Tottenham On This Day
Tottenham’s records show that on 13th January Spurs had contrasting results against two non-League teams in the FA Cup – at home to Worksop in 1923 and exactly 50 years later at Margate in 1973.
13th January 1923
Tottenham Hotspur 0 Worksop Town 0 (FA Cup 1st Round)
What an embarrassment this First Round tie was for Tottenham.
Spurs were at home to Worksop Town, a team from the Midland League. Tottenham, the FA Cup winners in 1921, semi–finalists in the Cup and runners up in the League in 1922 and with six members of the Cup winning team still playing – they failed to score and overcome determined non-League opposition.
Wintry weather conditions made the pitch difficult to play on but the non–League team adapted to the conditions and showed greater determination and bravery to earn their place in Cup history.
After the game the Worksop officials decided to play the replay at White Hart Lane rather than on their home ground. Spurs quickly agreed to this request and the game was arranged for two days later, Monday, 15th January.
Team: Blake, Clay, Pearson, Smith, Lowe, Grimsdell, Walden, Seed, Lindsay, Handley, Dimmock
THE WORKSOP SHOCK
(from a Tottenham Hotspur programme)
Failure to defeat a club from outside the League is always an embarrassment for a League club. The Altrincham rebuff caused nothing like the sensation that attended the visit of Worksop Town to Spurs in January, 1923. It is hard to stay why, but it was perhaps due to the widower gap in the public image between League and non-League clubs in the early 1920s compared with 1979 and the fact the decades between provided a number of giant-killing acts.
Moreover, Spurs were a First Division power of that time. They had romped away with the championship of the Second Division in 1920, had won the FA Cup a year later, and had reached the semi-final in 1922 in addition to finishing runners-up in the League.
It was unthinkable that Spurs should stumble against humble Worksop, a Midland League club from a small Nottinghamshire mining town, whose players were excited at the prospect of even a visit to London, apart from the great thrill of playing at White Hart Lane.
It was a time when the aftermath of the First World War was still much in evidence, and the Worksop party laid a wreath at the Cenotaph to honour all footballers in general who had lost their lives and in particular to William Bartrop, one of their own former players, who had played at outside-right in Barnsley’s Cup-winning team of 1912.
THREAT FROM AMOS
On the day of the match fog was hanging about and the light was still poor at kick-off time. Worksop defended the Edmonton goal at the start and there was an immediate threat from Wally Amos, their outside-left, who went on to make a big name as. First Division player with Bury later in his career.
With that early danger cleared, the stylish Spurs team played some exhibition football and it seemed only a matter of time before a commanding lead would be built up. From Worksop there was plenty of effort and several fouls, due more perhaps to eagerness than ill-intent. in saving from Harry Lowe, Jack Brown, the Worksop goalkeeper, who later went on to play for England and Sheffield Wednesday, nearly allowed the ball to roll into the net, bur otherwise there was little incident in the first half.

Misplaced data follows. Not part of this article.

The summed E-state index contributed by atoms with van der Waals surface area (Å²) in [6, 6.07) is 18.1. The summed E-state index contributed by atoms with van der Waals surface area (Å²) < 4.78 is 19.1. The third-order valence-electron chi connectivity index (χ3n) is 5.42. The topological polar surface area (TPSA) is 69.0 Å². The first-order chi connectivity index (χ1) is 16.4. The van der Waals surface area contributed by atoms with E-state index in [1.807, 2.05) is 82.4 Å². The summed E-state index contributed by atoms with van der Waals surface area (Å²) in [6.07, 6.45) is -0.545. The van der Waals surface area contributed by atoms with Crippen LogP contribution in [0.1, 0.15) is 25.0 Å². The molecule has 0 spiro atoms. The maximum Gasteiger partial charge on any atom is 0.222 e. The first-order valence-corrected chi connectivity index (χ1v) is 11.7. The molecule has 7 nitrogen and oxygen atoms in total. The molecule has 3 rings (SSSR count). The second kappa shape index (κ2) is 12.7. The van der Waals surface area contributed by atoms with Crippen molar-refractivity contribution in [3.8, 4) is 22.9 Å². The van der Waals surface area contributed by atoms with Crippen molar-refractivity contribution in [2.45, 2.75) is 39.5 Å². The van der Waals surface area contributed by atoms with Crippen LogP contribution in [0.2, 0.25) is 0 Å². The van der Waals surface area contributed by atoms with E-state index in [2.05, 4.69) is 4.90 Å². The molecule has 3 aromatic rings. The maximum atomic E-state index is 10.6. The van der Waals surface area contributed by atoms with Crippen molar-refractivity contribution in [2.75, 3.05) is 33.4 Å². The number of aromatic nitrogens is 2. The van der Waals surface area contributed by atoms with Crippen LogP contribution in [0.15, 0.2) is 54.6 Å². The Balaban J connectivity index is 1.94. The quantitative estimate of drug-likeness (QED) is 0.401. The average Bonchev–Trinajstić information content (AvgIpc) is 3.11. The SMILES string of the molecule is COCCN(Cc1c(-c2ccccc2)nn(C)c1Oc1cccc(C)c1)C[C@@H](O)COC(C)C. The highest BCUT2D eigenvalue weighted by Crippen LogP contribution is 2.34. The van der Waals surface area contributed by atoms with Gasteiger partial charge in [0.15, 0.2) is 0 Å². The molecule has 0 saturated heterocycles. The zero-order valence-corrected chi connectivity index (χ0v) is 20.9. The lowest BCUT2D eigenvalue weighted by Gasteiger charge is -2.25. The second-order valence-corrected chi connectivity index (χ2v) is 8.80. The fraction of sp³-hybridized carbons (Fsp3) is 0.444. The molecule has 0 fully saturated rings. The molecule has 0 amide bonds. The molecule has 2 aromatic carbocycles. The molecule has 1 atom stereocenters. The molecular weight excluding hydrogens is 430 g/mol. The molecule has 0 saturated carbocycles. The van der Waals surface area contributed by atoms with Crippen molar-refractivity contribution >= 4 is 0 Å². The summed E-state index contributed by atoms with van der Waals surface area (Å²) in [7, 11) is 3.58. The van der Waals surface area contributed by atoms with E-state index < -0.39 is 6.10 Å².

The crowd, still anticipating a goal avalanche, were sympathetic to Worksop, who were cheered whenever they attacked, and as they left the field at the interval.
The second half proceeded much as the first had done. Spurs were doing most of the attacking without penetrating the Worksop defence, and by this time concern was beginning to show.
Captain and left-half, Arthur Grimsdell, one of the great performers in that team, went up in attack with Jimmy Dimmock, Spurs’ star left-winger, dropping back, but they son abandoned this panic measure for their normal positions.
By this time the crowd was beginning to laugh, still confident that all would be well in the end.
The match finished goalless, however, and that presented problems. Worksop’s ground , holding only 8,000, was considered by the Midland Leaguers to be unsuitable for the replay. Arsenal,and Sheffield United were possible venues, but both were already scheduled for replays. The way out of the deadlock was to play the game again at White Hart Lane on the following Monday.
50 Years Later
13th January, 1973
Margate 0 Tottenham Hotspur 6 (FA Cup 3rd Round)
Scorers: Knowles, Peters, Chivers (2), Pratt, Pearce
Another non-League opponent was Margate in 1973. The UEFA Cup holders having been to the vast San Siro Stadium to play AC Milan the previous spring had to adapt to the closeness of the Margate ground at Hartsdown Park.
In the Margate team that day was former Spurs’ player, Eddie Clayton. He made over 100 appearances for Spurs before signing for Southend United in 1968 and he then joined Margate two years later.
Margate should have scored first but Spurs took the lead through Martin Chivers after 26 minutes to hold a one goal advantage at the interval. Two goals in the opening ten minutes of the second half from Chivers and Jimmy Pearce ended Margate’s resistance as Spurs ran out easy winners with further goals from Martin Peters, Cyril Knowles and John Pratt.
The term “Nice one Cyril” was coined that day in front of an attendance of 14,169 although the official ground limit had been 8500. Extra tickets had been sold to meet the demand to see the game, swelling the crowd to that much higher figure with chairs being placed around the side of the pitch. Health and Safety regulations would prevent anything like that happening today.
Team: Jennings, Evans, Knowles, Pratt, England, Naylor, Gilzean, Perryman (Pearce), Chivers, Peters, Coates